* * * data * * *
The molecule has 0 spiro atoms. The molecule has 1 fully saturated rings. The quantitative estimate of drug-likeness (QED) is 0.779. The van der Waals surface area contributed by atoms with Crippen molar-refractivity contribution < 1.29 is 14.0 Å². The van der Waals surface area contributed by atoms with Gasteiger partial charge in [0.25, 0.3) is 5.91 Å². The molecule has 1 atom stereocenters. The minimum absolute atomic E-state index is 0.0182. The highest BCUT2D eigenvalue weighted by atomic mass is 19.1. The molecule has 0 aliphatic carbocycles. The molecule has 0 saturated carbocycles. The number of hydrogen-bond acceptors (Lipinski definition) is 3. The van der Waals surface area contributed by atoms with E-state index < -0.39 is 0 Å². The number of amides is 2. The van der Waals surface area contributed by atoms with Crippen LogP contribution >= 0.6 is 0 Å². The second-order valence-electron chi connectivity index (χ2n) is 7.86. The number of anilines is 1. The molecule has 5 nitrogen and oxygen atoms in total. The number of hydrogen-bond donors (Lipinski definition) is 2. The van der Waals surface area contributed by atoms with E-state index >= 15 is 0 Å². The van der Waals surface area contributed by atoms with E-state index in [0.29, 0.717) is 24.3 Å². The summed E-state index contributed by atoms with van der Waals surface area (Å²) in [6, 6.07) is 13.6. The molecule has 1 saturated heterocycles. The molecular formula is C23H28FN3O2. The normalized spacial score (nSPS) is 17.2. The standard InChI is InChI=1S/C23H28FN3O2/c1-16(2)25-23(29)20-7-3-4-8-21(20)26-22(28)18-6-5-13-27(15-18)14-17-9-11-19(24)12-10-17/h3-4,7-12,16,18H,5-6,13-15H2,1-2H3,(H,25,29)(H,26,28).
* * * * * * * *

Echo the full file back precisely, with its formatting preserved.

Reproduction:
The molecule has 0 spiro atoms. The molecule has 1 fully saturated rings. The quantitative estimate of drug-likeness (QED) is 0.779. The van der Waals surface area contributed by atoms with Crippen molar-refractivity contribution < 1.29 is 14.0 Å². The van der Waals surface area contributed by atoms with Gasteiger partial charge in [0.25, 0.3) is 5.91 Å². The molecule has 1 atom stereocenters. The minimum absolute atomic E-state index is 0.0182. The highest BCUT2D eigenvalue weighted by atomic mass is 19.1. The molecule has 0 aliphatic carbocycles. The molecule has 0 saturated carbocycles. The number of hydrogen-bond acceptors (Lipinski definition) is 3. The van der Waals surface area contributed by atoms with E-state index < -0.39 is 0 Å². The number of amides is 2. The van der Waals surface area contributed by atoms with Crippen LogP contribution >= 0.6 is 0 Å². The second-order valence-electron chi connectivity index (χ2n) is 7.86. The number of anilines is 1. The molecule has 5 nitrogen and oxygen atoms in total. The number of hydrogen-bond donors (Lipinski definition) is 2. The van der Waals surface area contributed by atoms with E-state index >= 15 is 0 Å². The van der Waals surface area contributed by atoms with E-state index in [0.29, 0.717) is 24.3 Å². The summed E-state index contributed by atoms with van der Waals surface area (Å²) in [6, 6.07) is 13.6. The molecule has 1 saturated heterocycles. The molecular formula is C23H28FN3O2. The normalized spacial score (nSPS) is 17.2. The standard InChI is InChI=1S/C23H28FN3O2/c1-16(2)25-23(29)20-7-3-4-8-21(20)26-22(28)18-6-5-13-27(15-18)14-17-9-11-19(24)12-10-17/h3-4,7-12,16,18H,5-6,13-15H2,1-2H3,(H,25,29)(H,26,28).